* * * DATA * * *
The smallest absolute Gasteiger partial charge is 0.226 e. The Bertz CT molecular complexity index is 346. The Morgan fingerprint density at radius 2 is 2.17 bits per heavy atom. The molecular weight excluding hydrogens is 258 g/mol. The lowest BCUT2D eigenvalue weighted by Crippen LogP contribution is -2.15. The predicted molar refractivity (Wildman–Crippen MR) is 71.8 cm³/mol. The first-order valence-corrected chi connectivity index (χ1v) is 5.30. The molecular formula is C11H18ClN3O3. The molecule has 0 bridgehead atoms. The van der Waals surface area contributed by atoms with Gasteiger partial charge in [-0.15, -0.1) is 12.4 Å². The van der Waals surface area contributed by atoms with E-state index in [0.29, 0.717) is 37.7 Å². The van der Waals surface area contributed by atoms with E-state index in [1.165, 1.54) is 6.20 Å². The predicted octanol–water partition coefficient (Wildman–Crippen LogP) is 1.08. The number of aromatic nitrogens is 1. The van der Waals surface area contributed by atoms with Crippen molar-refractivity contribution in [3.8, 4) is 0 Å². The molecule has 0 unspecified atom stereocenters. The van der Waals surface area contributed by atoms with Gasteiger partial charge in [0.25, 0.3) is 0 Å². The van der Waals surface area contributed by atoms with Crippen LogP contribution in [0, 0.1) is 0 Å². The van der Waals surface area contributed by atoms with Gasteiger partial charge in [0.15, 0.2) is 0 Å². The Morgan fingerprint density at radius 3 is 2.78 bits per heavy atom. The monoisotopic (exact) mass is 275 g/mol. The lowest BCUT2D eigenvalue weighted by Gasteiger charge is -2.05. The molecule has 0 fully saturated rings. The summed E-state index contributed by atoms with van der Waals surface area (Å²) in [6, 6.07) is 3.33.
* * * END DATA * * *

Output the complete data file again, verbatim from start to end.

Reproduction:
The smallest absolute Gasteiger partial charge is 0.226 e. The Bertz CT molecular complexity index is 346. The Morgan fingerprint density at radius 2 is 2.17 bits per heavy atom. The molecular weight excluding hydrogens is 258 g/mol. The lowest BCUT2D eigenvalue weighted by Crippen LogP contribution is -2.15. The predicted molar refractivity (Wildman–Crippen MR) is 71.8 cm³/mol. The first-order valence-corrected chi connectivity index (χ1v) is 5.30. The molecular formula is C11H18ClN3O3. The molecule has 0 bridgehead atoms. The van der Waals surface area contributed by atoms with Gasteiger partial charge in [-0.15, -0.1) is 12.4 Å². The van der Waals surface area contributed by atoms with E-state index in [0.29, 0.717) is 37.7 Å². The van der Waals surface area contributed by atoms with E-state index in [1.165, 1.54) is 6.20 Å². The predicted octanol–water partition coefficient (Wildman–Crippen LogP) is 1.08. The number of aromatic nitrogens is 1. The van der Waals surface area contributed by atoms with Crippen molar-refractivity contribution in [3.8, 4) is 0 Å². The molecule has 0 unspecified atom stereocenters. The van der Waals surface area contributed by atoms with Gasteiger partial charge in [0.25, 0.3) is 0 Å². The van der Waals surface area contributed by atoms with Crippen LogP contribution in [0, 0.1) is 0 Å². The van der Waals surface area contributed by atoms with Gasteiger partial charge in [0.15, 0.2) is 0 Å². The Morgan fingerprint density at radius 3 is 2.78 bits per heavy atom. The monoisotopic (exact) mass is 275 g/mol. The lowest BCUT2D eigenvalue weighted by Gasteiger charge is -2.05. The molecule has 0 fully saturated rings. The summed E-state index contributed by atoms with van der Waals surface area (Å²) in [6, 6.07) is 3.33.